Text: 1 Corinthians 1:1-10, John 1:35-42
It feels appropriate to begin speaking on this theme of reconciliation with a tone of humility. We are a people in a tradition that has valued peace from our very beginnings. Out of the fray that was 16th century Europe – Reformers, peasant wars, apocalyptic prophets, state church territorial battles, the ever present threat from the outside of those Ottoman Turks – out of this mix emerged small fellowships of Anabaptists, who believed that their baptismal commitment to Christ called them to reject violence outright. One of their early leaders wrote: “The regenerated do not go to war, nor engage in strife. They are children of peace who have beat their swords into plowshares and their spears into pruning forks, and know no war.” These people lived out their convictions under threat of death, and over the following centuries migrated to different parts of the world where they were given haven, economic opportunity, and exemption from military service. They also went to different parts of the world to share their faith such that today there are over 1.7 million of these Anabaptist Christians globally, with the largest numbers being in the continent of not North America, definitely not Europe, but Africa.
We continue to believe that peace is inseparable from the gospel of Jesus and goes beyond merely not engaging in warfare. We have helped pioneer the Fair Trade movement in which artisans are paid a fair and living wage for their wares that are sold in wealthier nations. Our alternative service during wartimes led us to help reform the public mental health system to be more humane. We have developed alternatives to the punishment oriented criminal justice system by teaching the value of restorative justice and creating programs where victims and offenders meet together to restore the wrong committed. We witness against the death penalty, against nuclear weapons, for diplomacy, for treating our planet Earth with honor. On this Martin Luther King Jr. weekend we resonate with those urgent words that Dr. King repeated so often when he said: “the choice today is no longer between violence and nonviolence, but between nonviolence and nonexistence.” Many of us in this tradition still bear the name of that early leader who spoke of the regenerated as being children of peace. Menno Simons. Mennonites. And Womennonites. This is our spiritual ancestry, and, for some of you, your biological ancestry.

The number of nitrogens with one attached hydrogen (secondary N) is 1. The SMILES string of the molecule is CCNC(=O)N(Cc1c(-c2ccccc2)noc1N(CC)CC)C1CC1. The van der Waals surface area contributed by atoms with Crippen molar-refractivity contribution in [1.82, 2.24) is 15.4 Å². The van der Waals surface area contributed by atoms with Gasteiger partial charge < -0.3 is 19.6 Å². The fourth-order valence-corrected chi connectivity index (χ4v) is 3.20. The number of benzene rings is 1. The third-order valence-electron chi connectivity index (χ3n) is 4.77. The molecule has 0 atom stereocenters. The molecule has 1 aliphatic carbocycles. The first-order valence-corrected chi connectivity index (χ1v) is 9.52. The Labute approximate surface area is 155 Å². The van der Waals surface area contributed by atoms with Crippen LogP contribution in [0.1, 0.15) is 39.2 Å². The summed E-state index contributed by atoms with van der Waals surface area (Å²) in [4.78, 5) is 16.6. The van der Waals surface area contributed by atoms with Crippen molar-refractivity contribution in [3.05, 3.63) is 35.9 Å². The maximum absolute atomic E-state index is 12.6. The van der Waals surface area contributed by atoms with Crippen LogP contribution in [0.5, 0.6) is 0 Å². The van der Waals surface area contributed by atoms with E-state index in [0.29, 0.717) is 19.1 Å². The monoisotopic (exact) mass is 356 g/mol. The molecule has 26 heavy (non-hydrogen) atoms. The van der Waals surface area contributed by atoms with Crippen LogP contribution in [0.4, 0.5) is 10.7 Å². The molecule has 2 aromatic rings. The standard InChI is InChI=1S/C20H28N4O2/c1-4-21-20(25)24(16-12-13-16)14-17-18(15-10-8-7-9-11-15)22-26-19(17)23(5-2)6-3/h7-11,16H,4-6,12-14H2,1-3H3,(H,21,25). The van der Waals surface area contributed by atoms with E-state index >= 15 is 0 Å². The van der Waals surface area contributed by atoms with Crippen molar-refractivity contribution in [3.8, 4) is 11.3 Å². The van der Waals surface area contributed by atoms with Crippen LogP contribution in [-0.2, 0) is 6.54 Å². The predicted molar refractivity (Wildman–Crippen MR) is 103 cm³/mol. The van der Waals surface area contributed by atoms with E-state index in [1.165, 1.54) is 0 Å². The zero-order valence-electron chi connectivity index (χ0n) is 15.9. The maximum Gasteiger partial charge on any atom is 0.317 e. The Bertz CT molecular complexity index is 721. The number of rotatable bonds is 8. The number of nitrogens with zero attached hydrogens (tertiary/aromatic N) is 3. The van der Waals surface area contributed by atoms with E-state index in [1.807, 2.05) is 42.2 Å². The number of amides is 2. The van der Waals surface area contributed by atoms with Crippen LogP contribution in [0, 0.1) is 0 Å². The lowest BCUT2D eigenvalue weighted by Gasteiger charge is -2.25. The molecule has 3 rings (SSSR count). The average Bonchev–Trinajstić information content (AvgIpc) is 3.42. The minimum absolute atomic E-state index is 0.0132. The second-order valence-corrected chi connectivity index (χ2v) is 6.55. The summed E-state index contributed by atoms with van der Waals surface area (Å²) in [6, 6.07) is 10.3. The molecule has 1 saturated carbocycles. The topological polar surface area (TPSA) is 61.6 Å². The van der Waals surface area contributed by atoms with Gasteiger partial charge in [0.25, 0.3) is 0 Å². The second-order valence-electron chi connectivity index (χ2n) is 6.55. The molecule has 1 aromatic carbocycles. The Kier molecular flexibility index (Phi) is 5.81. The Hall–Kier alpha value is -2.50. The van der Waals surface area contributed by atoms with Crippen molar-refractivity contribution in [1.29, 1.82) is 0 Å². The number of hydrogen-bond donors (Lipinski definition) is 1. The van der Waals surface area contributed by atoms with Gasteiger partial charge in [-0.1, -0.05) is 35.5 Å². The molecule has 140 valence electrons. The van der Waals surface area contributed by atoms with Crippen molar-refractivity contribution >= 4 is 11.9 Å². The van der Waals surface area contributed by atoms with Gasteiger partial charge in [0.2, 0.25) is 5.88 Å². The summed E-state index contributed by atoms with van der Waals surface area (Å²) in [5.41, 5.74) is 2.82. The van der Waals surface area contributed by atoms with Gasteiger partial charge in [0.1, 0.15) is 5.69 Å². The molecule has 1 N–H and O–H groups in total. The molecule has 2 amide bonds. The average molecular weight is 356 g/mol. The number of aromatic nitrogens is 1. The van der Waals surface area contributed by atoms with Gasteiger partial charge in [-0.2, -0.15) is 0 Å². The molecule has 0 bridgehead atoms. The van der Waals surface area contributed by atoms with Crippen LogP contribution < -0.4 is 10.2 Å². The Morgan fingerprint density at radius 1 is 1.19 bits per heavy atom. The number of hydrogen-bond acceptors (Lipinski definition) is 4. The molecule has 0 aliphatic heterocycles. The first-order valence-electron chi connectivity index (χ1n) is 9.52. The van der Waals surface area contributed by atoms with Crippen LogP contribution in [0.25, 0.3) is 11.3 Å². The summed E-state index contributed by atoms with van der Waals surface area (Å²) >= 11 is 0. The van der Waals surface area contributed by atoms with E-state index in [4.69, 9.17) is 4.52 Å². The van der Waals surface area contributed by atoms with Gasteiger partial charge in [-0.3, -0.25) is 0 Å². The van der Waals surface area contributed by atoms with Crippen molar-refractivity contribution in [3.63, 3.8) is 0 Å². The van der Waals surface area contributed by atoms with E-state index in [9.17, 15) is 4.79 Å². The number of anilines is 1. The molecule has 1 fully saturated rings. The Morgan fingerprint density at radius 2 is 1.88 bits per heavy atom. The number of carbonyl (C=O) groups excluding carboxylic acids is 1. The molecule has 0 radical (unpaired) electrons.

This doesn’t sound very humble yet.